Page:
Editor’s Note: This story has been updated from a previous version to include comments from Hammar's former teacher and the governor.
WASHINGTON – A Lake Havasu City soldier died in Afghanistan Saturday from wounds he suffered in an attack while on patrol in the eastern province of Khost, the Pentagon announced Tuesday.
Army Staff Sgt. Carl Eric Hammar, 24, was wounded when enemy forces attacked his dismounted patrol with a rocket-propelled grenade and small-arms fire Saturday.
He was flown to Forward Operating Base Sharana for treatment but died of small-arms fire injuries later that day, according to the Army.
Hammar, who previously served two tours of duty in Iraq, had been in Afghanistan since December in support of Operation Enduring Freedom.
According to his Facebook page, Hammar graduated from Lake Havasu High School in 2005. He went on to take classes at Mohave Community College’s Lake Havasu City campus from fall 2004 to fall 2006.
Hammar was majoring in general studies at Mohave, where he took courses in English, jewelry, lapidary and administration of justice, said Charlotte Keller, the director of marketing and public information for the school.
“He was very funny,” said Lamae Spellman-Douglas, Hammar’s silver and lapidary teacher at Mohave. “He was always telling jokes. And he listened to the weirdest music, like that ‘Weird Al’ Yankovic. He was always saying, ‘Here you gotta listen to this.’”
Spellman-Douglas said Hammar felt strongly about his Swedish heritage, and had come to her house to cook Swedish pancakes for her and her husband a few years ago.
“He was really excited about going in (to the Army),” she said. “He’ll be missed by his friends.”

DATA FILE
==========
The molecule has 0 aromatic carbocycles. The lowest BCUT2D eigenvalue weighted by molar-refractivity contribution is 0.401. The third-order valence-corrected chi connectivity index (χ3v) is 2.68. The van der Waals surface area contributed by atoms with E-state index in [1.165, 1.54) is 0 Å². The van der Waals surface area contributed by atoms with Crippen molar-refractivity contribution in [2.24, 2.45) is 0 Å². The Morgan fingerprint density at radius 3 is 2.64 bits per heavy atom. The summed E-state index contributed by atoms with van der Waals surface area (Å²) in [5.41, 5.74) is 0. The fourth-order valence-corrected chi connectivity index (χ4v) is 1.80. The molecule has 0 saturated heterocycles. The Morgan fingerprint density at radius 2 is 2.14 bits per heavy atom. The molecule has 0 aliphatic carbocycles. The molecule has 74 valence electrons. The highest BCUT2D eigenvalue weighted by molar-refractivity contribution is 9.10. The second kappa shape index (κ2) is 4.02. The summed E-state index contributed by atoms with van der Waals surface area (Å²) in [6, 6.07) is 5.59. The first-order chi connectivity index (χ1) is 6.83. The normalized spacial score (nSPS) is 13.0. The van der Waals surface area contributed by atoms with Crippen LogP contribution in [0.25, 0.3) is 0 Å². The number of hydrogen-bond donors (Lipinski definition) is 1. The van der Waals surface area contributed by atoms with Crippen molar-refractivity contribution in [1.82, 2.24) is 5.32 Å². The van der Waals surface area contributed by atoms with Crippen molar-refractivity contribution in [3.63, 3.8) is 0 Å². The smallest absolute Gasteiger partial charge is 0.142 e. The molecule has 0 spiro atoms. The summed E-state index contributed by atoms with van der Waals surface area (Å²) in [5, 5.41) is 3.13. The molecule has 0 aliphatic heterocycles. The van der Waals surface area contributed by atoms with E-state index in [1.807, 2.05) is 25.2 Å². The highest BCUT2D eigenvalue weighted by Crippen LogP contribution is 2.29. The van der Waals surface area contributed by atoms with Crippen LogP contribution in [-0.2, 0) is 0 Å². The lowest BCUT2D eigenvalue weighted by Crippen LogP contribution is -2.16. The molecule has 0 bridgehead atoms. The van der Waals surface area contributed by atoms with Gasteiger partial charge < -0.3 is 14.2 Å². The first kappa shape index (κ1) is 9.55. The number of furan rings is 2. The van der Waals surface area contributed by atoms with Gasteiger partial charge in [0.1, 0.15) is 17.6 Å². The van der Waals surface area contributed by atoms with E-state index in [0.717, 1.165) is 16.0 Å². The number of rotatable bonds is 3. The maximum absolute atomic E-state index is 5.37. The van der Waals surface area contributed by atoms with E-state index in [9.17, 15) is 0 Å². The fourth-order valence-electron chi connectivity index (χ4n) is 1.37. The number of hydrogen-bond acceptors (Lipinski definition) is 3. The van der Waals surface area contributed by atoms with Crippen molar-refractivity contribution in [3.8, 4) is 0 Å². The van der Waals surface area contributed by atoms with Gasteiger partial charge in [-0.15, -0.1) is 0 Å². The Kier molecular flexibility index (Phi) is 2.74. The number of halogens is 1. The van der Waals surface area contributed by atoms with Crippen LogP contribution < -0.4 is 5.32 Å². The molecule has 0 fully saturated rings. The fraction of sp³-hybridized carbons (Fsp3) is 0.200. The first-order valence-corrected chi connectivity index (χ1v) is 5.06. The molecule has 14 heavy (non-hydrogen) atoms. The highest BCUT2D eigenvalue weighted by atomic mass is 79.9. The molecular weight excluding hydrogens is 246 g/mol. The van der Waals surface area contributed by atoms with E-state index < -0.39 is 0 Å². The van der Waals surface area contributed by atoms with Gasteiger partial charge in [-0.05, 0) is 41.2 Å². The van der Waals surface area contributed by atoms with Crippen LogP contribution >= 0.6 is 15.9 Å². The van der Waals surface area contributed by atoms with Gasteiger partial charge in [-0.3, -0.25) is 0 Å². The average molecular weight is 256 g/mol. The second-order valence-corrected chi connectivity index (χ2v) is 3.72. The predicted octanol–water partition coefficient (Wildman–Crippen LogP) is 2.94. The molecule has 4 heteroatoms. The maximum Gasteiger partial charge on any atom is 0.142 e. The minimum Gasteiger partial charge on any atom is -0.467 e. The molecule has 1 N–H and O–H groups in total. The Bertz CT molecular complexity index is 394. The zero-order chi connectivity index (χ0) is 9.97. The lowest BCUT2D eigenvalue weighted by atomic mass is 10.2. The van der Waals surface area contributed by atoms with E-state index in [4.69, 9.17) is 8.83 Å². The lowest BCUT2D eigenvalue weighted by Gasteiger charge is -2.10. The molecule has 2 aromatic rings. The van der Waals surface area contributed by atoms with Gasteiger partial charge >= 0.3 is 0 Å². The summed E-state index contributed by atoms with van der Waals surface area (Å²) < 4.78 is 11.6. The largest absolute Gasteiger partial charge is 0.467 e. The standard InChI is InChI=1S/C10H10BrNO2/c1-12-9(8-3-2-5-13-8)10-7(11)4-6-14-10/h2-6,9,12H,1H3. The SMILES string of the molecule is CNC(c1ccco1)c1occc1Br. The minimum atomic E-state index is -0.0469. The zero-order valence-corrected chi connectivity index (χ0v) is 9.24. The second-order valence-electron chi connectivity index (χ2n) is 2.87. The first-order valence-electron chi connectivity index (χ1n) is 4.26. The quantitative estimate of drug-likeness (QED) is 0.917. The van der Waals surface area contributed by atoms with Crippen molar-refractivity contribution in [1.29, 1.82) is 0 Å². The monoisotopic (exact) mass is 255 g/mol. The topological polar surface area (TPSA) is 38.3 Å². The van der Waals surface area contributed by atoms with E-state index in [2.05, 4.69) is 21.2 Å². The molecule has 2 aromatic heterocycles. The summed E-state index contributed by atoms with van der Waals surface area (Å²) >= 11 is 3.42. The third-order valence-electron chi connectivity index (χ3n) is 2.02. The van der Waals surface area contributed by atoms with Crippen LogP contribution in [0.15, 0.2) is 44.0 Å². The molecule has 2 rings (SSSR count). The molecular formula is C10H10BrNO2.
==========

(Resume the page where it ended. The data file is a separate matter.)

Hammar joined the Army in December 2005 and graduated from basic training, advanced individual training and the basic airborne course at Fort Benning, Ga., before being stationed as an infantryman at Fort Bragg, N.C.
He had served in Iraq from January 2007 to March 2008 and again from August 2009 to July 2010. He was assigned in September to Elmendorf-Richardson, where he served as a squad leader. His 3,500-soldier brigade deployed to Afghanistan in December.
The Army said next of kin had been notified of his death. The base in Alaska plans to hold a memorial for Hammar, but the date had not been set, a spokesman said.
Arizona Gov. Jan Brewer ordered that the flags at all state buildings be lowered to half-staff Tuesday and again on the day of his burial.
“This is a day to offer our condolences, prayers and due respect for Staff Sgt. Hammar and the family he leaves behind,” Brewer said in a prepared statement Tuesday, asking for additional prayers for those still serving.
The Department of Defense reported that 1,919 members of the U.S. military had died in Afghanistan as of Tuesday in Operation Enduring Freedom.